Or if anyone is accepting God as the ultimate goal of religious process, that is also Vedic. Because Kṛṣṇa says that vedaiś ca sarvair aham (BG 15.15). And a godless scripture, that is not accepted as religion. Therefore in India, although Lord Buddha appeared in India—he was a kṣatriya, and he started some religious principle—it is not accepted, because it is not . . . in the Buddha religion, there is no acceptance of God or soul.
So these are some of the points. But the Bhāgavata says that although in the Buddha religion there is no, I mean to say, mention of worshiping God, but Lord Buddha is Himself incarnation of God, and He induced His followers to worship Him. Therefore in the Bhāgavata it is said that He cheated the atheists. The atheists were against God. He appeared before them. He said: "Yes, you are right. You don't worship God. You worship Me." And He is incarnation of God. Keśava dhṛta-buddha-śarīra jaya jagadīśa hare (Daśāvatāra-stotra 9). He is accepted in the Vedic literature as incarnation of God, but He says that "There is no God. You worship Me. You follow Me," because His principle was to stop animal-killing. Sadaya-hṛdaya darśita-paśu-ghātam.
He was . . . God became very much compassionate. When people were too much addicted in killing animals unnecessarily, He appeared as Lord Buddha. Sadaya-hṛdaya darśita-paśu-ghātam. Paśu-ghātam. The paśu-ghātam means they were being implicated in innumerable sinful activities by this process. Therefore God wanted to . . . Yadā yadā hi dharmasya glānir bhavati (BG 4.7). In the name of religion, they were killing so many animals. Therefore to stop this nonsense, he appeared.
And He declined to accept the Vedic principles, because there was no other way to stop. If He would have accepted Vedic principles, then these animal-killers would have shown Him evidences that in the Vedas there is mention of animal-killing in the sacrifice. But He wanted to stop completely animal-killing; so therefore He adopted a new type of religion. But those who were followers of Vedic religion, they did not accept, because that is not religion, because it is against the Vedas. These are the principles.
Śaṅkarācārya . . . Śaṅkarācārya, after Buddha, His Holiness Śaṅkarācārya appeared to drive away Buddhism, and he established again Vedic religion. But that Vedic religion, being impersonal, that is also not Vedic religion. That is also another cheat. That God is person. Nityo nityānām. Nityānām, the so many living entities—everyone is person. How God can be imperson? If God is the supreme father . . . If you are a person, then how your father can be imperson? So that is imperfect knowledge. When we speak of God as imperson, that is imperfect knowledge.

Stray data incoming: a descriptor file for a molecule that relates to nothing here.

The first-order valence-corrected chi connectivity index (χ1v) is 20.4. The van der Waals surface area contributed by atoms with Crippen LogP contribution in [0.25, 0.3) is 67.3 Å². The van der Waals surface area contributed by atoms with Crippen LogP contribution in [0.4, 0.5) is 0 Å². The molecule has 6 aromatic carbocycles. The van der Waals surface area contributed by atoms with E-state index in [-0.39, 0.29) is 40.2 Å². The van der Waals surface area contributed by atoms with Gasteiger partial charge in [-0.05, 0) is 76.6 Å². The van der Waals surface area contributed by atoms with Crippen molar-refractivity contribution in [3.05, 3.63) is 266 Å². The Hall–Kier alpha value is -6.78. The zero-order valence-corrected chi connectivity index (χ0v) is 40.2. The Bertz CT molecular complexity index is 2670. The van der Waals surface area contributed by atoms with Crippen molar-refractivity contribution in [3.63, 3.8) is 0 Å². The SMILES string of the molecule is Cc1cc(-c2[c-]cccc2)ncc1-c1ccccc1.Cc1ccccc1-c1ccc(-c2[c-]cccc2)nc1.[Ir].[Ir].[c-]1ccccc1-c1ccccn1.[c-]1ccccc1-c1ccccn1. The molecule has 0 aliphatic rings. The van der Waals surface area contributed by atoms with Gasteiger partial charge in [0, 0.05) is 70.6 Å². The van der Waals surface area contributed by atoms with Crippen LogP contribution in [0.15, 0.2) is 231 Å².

- vadanti tat tattva-vidas
- tattvaṁ yaj jñānam advayam
- brahmeti paramātmeti
- bhagavān iti śabdyate
- (SB 1.2.11)
The Absolute Truth is presented in three different phases. One is Brahma, impersonal Brahma, another is localized Paramātmā, and another is the Supreme Personality of Godhead.
So we shall discuss again. Next morning, please come. (break)
Mālatī: . . . that Lord Buddha, he adopted a new type of religion, but those who were strict followers of Vedas, they would not accept Him. Does that mean that there were still people who were following those beliefs, scriptures, at his time, or did He convert all of India?
Prabhupāda: Yes. Lord Buddha was patronized by the then emperor, Ashoka. And anything patronized by the state, it becomes very popular. Yad yad ācarati śreṣṭhaḥ lokas tad anuvartate (BG 3.21). So Lord Buddha converted Ashoka, Emperor Ashoka, to this religion. Therefore whole India became Buddhist. And later on, when Buddhism was driven out of India, the Jainism and similar other religious principles became visible.
Ahiṁsā paramo dharmaḥ. Lord Buddha . . . Ahiṁsā paramo dharmaḥ is also Vedic religion, but they stressed especially on ahiṁsā. In the Bhagavad-gītā you will find: amānitvam adambhitvam ahiṁsā kṣāntir ārjavam (BG 13.8). These are the different steps of, I mean to say, progressing in knowledge and religion.
The first thing is amānitvam. Amānitvam means very humble. Very humble. And therefore Caitanya Mahāprabhu teaches that tṛṇād api sunīcena, "Just become humbler than the straw in the street or grass." To become religious means . . . Lord Jesus Christ also, he taught like that—"The humble and meek will attain the kingdom of God." Is it not said like that?
Haṁsadūta: He said: "The greatest amongst you shall be the last . . ."
Haṁsadūta: ". . . and the servant of all."
Prabhupāda: So this is taught also in the Bhagavad-gītā. Amānitvam adambhitvam. No false pride. Then ahiṁsā. Unless one is prideless, unless one is humble, it is not possible to become nonviolent. So this nonviolence is also there, the Vaiṣṇava. So automatically they don't encourage animal-killing.
So every religion, the highest principle of any religion is there in Vaiṣṇavites, or the followers of Kṛṣṇa consciousness. Any best thing, in any religion, you will find in Kṛṣṇa consciousness. Therefore it is perfect. Buddha religion teaches ahiṁsā; the Kṛṣṇa conscious people are ahiṁsā. Lord Jesus teaches love of God; they are the best lover of God.
And Hindu religion teaches liberation; they are . . . as soon as they become Kṛṣṇa conscious, immediately they are liberated. Immediately, instantly. There is no question of asking for liberation. Bilvamaṅgala Ṭhākura says liberation means . . . what is that? Liberation from this material hankering. And what is that material hankering? To satisfy the senses.